This is the usage we expect to have, on any LinkedList object we should be able to give it an operation and this operation will be applied to all items and we will get back a new list with the produced objects. One upside we have for free since we made Node and Empty case classes is that they already have an == implementation that compares their internal properties, so as along as our lists contain objects that correct implement the == operator we don’t have to care much about implementing it or the hashCode method.

Now, let’s see how we could implement the map method:

sealed trait LinkedList[+E] {

  def map[R]( f : E => R ) : LinkedList[R] = {
    this match {
      case Node(head, tail) => Node(f(head), tail.map(f))
      case Empty => Empty
    }
  }

}

map takes a single parameter, a function f with type E => R. This means it’s a function that takes an item of type E (the type we hold at this list) and turns it into some type R. The => signals to Scala that we are taking a function here. And the return type is a LinkedList[R] since our function turns each E item into an R item.

At our implementation we see our first case of pattern matching in Scala, using the match keyword. We are matching on the this, the list itself, and if it’s a Node we build a new node by applying f at the head and then mapping again on the tail. If it’s Empty we just return the Empty list since we don’t have more items to apply f.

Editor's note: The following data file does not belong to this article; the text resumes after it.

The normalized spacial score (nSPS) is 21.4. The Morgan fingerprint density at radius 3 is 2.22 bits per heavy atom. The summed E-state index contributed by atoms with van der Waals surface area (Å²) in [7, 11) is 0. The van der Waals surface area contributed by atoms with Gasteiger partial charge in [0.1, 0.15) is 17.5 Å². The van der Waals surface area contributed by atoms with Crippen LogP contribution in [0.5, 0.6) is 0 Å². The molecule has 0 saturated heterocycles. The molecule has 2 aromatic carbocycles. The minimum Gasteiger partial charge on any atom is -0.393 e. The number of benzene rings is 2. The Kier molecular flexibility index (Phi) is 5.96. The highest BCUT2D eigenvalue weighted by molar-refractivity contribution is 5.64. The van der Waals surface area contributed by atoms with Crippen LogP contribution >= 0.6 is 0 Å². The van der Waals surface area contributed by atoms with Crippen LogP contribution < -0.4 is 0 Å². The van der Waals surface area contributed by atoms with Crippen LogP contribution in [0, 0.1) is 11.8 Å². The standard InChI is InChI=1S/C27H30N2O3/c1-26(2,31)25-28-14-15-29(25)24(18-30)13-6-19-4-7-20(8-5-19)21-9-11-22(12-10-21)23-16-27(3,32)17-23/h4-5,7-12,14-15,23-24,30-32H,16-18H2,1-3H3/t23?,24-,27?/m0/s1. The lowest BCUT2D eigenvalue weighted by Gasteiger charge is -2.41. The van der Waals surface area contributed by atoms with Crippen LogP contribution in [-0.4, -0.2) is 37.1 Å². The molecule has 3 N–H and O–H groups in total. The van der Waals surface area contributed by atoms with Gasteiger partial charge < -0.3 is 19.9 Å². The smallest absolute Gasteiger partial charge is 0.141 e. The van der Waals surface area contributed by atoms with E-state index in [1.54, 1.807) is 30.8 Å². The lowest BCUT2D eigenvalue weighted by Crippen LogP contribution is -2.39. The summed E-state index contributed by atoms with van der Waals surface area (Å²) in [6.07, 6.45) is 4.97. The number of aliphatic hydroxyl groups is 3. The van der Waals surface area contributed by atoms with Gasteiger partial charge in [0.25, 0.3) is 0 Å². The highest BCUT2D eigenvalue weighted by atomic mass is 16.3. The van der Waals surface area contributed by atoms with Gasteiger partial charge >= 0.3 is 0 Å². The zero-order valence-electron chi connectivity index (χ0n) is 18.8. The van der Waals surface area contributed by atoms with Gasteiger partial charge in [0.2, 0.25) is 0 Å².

The case Node(head, tail) is possible because the Node class is a case class that has already implemented the pattern matching logic for us on it’s constructor so the pattern matcher implementation will bind the constructor fields to the variables we declare there. They didn’t have to be called head, tail, I could just call them x and xs and it would have the same effect. What’s important here is that we don’t need to manually switch or check both cases, the match/case construct and our case class will do it all for us.

If we wanted to implement this without pattern matching we could also have done it with subclassing:

sealed trait LinkedList[+E] {